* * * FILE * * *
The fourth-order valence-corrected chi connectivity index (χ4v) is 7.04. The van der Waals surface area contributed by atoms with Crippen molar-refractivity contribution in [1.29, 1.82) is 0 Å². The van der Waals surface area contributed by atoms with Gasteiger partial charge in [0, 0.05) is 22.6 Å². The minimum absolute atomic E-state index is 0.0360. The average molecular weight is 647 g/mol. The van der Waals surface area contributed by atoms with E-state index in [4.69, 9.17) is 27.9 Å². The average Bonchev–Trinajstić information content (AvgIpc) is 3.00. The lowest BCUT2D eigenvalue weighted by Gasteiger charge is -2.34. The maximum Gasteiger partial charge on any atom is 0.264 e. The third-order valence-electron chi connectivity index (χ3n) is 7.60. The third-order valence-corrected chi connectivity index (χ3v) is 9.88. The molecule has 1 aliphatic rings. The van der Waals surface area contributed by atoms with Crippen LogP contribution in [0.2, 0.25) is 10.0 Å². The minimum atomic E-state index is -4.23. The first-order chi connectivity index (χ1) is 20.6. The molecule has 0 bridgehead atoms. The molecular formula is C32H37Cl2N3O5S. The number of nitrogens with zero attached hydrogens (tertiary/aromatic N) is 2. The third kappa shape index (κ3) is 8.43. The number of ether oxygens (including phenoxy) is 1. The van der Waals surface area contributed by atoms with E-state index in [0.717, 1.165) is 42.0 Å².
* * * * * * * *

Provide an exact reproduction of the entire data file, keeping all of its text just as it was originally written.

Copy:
The fourth-order valence-corrected chi connectivity index (χ4v) is 7.04. The van der Waals surface area contributed by atoms with Crippen molar-refractivity contribution in [1.29, 1.82) is 0 Å². The van der Waals surface area contributed by atoms with Gasteiger partial charge in [0, 0.05) is 22.6 Å². The minimum absolute atomic E-state index is 0.0360. The average molecular weight is 647 g/mol. The van der Waals surface area contributed by atoms with E-state index in [4.69, 9.17) is 27.9 Å². The average Bonchev–Trinajstić information content (AvgIpc) is 3.00. The lowest BCUT2D eigenvalue weighted by Gasteiger charge is -2.34. The maximum Gasteiger partial charge on any atom is 0.264 e. The third-order valence-electron chi connectivity index (χ3n) is 7.60. The third-order valence-corrected chi connectivity index (χ3v) is 9.88. The molecule has 1 aliphatic rings. The van der Waals surface area contributed by atoms with Crippen LogP contribution in [0.2, 0.25) is 10.0 Å². The minimum atomic E-state index is -4.23. The first-order chi connectivity index (χ1) is 20.6. The molecule has 0 bridgehead atoms. The molecular formula is C32H37Cl2N3O5S. The number of nitrogens with zero attached hydrogens (tertiary/aromatic N) is 2. The third kappa shape index (κ3) is 8.43. The number of ether oxygens (including phenoxy) is 1. The van der Waals surface area contributed by atoms with E-state index in [0.717, 1.165) is 42.0 Å².